At the start of our interview, filmmaker Tom George admits he still can’t believe he’s here promoting his feature debut, See How They Run.
The British director has swiftly gone from helming hit comedy series This Country to making a Hollywood movie starring Sam Rockwell, Saoirse Ronan, Adrien Brody, and more – a huge move he’s still processing.
George told Zavvi: “I had just finished making the final series of This Country when [studio] Searchlight sent me the script. I loved it, met with them, and thought ‘they’re not going to give me this film as that’d be crazy’.
“I only went as I thought if it’s a good meeting I’d be on their mind for future projects. But it went really well, I shared my ideas of how the script could be further developed, and put together a visual treatment.
“Before I knew it, I was pitching to the American team and got attached to the film two weeks before the first lockdown. At that point I thought ‘well, that’s that’, but then it gathered momentum and it started feeling like we might actually make it.”
And they did, meaning this month audiences can get wrapped up in the mysterious murder of a Hollywood director, set against the backdrop of 1950s London.
With this being a period we have seen countless times on-screen before, George knew he wanted to do something different with it visually, making this clear to the studio as soon as he signed up for the project.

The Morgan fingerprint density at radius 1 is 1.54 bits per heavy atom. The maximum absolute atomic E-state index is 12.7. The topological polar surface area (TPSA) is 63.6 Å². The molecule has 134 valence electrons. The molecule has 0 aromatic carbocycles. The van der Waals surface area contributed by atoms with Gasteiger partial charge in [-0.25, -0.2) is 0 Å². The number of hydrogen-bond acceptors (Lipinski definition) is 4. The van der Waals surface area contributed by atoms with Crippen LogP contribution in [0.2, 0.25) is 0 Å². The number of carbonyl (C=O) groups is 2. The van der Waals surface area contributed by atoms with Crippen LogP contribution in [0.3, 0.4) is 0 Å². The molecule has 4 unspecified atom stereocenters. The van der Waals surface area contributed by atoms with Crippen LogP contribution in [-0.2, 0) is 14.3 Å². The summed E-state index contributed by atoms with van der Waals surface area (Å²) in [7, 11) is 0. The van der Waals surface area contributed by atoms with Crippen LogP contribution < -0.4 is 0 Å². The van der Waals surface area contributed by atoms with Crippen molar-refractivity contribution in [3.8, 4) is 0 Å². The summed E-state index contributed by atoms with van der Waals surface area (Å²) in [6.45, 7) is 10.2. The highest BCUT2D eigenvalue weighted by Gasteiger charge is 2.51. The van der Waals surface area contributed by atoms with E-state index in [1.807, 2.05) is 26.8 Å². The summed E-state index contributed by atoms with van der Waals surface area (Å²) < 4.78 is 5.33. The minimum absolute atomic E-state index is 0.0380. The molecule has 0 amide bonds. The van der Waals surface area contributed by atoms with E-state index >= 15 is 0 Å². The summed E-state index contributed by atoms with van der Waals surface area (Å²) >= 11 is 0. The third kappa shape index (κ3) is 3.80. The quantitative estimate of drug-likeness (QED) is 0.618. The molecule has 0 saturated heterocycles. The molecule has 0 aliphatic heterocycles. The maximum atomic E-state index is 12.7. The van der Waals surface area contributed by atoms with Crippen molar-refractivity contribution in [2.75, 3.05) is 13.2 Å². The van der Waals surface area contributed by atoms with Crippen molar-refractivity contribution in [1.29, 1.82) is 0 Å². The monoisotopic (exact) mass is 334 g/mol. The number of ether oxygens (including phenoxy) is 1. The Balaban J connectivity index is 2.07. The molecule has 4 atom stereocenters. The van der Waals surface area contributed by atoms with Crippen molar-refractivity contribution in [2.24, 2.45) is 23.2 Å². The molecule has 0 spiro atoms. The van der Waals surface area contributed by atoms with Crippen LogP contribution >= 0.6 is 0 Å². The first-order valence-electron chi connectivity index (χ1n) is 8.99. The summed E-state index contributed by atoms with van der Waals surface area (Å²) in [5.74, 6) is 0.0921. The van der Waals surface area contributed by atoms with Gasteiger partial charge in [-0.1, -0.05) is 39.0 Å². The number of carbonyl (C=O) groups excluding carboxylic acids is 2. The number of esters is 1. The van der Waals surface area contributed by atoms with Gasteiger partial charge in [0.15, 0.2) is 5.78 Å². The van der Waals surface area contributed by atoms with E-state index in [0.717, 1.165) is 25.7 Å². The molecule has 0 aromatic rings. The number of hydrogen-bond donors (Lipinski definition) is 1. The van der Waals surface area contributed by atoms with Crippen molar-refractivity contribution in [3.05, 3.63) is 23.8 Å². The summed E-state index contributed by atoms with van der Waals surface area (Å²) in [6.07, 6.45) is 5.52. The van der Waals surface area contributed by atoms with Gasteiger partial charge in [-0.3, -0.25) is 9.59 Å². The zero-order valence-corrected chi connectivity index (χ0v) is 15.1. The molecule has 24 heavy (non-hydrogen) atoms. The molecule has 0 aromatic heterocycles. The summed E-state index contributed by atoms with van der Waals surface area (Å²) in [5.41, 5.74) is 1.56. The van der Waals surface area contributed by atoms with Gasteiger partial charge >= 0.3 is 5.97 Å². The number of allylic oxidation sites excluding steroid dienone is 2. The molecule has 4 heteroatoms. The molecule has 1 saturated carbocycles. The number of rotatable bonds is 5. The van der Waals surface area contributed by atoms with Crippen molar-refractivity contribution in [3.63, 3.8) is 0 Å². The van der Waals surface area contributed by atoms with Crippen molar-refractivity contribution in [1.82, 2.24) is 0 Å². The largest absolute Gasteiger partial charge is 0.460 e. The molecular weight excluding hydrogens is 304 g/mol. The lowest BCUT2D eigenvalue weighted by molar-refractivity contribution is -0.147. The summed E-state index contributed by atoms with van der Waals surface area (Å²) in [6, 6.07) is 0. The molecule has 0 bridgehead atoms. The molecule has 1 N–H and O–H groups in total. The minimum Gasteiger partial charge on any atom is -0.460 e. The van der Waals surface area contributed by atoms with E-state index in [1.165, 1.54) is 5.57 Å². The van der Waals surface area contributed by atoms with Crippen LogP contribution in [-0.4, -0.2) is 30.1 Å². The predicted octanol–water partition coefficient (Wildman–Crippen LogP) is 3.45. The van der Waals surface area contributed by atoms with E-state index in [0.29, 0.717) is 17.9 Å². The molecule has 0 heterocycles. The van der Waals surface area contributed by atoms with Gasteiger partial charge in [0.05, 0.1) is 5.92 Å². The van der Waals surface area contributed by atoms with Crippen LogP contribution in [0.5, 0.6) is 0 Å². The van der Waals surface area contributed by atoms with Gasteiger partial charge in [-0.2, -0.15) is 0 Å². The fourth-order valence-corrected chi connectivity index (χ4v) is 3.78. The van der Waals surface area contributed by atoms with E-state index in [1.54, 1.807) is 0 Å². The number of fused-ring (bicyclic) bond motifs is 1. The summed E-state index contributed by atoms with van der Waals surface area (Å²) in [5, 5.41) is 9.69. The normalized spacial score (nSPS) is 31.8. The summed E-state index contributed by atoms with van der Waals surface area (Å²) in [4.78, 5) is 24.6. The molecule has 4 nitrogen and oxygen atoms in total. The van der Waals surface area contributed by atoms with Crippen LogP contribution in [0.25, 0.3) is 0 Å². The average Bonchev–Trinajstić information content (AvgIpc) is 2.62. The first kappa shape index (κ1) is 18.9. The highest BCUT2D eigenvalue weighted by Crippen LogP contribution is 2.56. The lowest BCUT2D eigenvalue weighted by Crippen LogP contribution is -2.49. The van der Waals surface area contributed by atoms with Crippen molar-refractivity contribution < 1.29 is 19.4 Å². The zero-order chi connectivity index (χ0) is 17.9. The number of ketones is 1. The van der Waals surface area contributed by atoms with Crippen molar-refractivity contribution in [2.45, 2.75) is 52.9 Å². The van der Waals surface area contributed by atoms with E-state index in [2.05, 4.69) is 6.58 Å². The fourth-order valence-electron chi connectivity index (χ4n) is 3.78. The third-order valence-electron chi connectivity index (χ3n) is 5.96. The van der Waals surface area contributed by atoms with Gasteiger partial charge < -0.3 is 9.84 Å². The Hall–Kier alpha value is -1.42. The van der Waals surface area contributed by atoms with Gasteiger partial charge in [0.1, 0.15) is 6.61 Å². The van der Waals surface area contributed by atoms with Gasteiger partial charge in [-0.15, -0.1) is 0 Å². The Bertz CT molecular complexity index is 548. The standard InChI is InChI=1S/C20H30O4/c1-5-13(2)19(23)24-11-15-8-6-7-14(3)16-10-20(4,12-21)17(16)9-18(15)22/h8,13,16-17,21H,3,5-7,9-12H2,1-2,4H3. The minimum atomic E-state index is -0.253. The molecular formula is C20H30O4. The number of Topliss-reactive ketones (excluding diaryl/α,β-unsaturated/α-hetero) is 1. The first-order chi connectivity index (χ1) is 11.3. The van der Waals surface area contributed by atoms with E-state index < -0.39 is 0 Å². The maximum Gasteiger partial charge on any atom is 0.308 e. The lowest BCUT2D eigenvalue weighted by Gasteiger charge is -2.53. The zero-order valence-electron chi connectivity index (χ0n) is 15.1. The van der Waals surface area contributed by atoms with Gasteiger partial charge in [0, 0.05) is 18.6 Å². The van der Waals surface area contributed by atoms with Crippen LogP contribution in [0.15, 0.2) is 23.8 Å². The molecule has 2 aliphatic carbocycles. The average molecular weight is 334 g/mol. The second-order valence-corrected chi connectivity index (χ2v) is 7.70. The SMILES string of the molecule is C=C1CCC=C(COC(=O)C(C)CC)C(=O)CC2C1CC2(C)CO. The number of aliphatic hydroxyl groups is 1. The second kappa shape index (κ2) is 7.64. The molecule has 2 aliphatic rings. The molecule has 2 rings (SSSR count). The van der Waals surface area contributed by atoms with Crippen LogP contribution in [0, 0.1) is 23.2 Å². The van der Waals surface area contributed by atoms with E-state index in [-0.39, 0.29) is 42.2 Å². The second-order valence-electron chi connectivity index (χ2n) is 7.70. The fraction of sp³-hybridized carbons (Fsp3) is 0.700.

Fortunately, the fact the story takes place within the theatre world provided plenty of creative opportunities, something George took advantage of:
“I wasn’t interested in making the sepia-tinted version of post-war London that we have seen that so many times before, and I felt that this world of West End theatre could be vibrant and exciting.
“Also, you have these two monochromatic looking police officers entering that world, where they’re completely out of their depth, so it was a great opportunity for a lovely contrast.
“It was also important that it felt like the 1950s but had a contemporary sensibility to it, so there is a slight artifice to the framing.”
In the latest edition of our free digital magazine The Lowdown, George discussed all things reinventing the murder mystery genre while paying homage to it.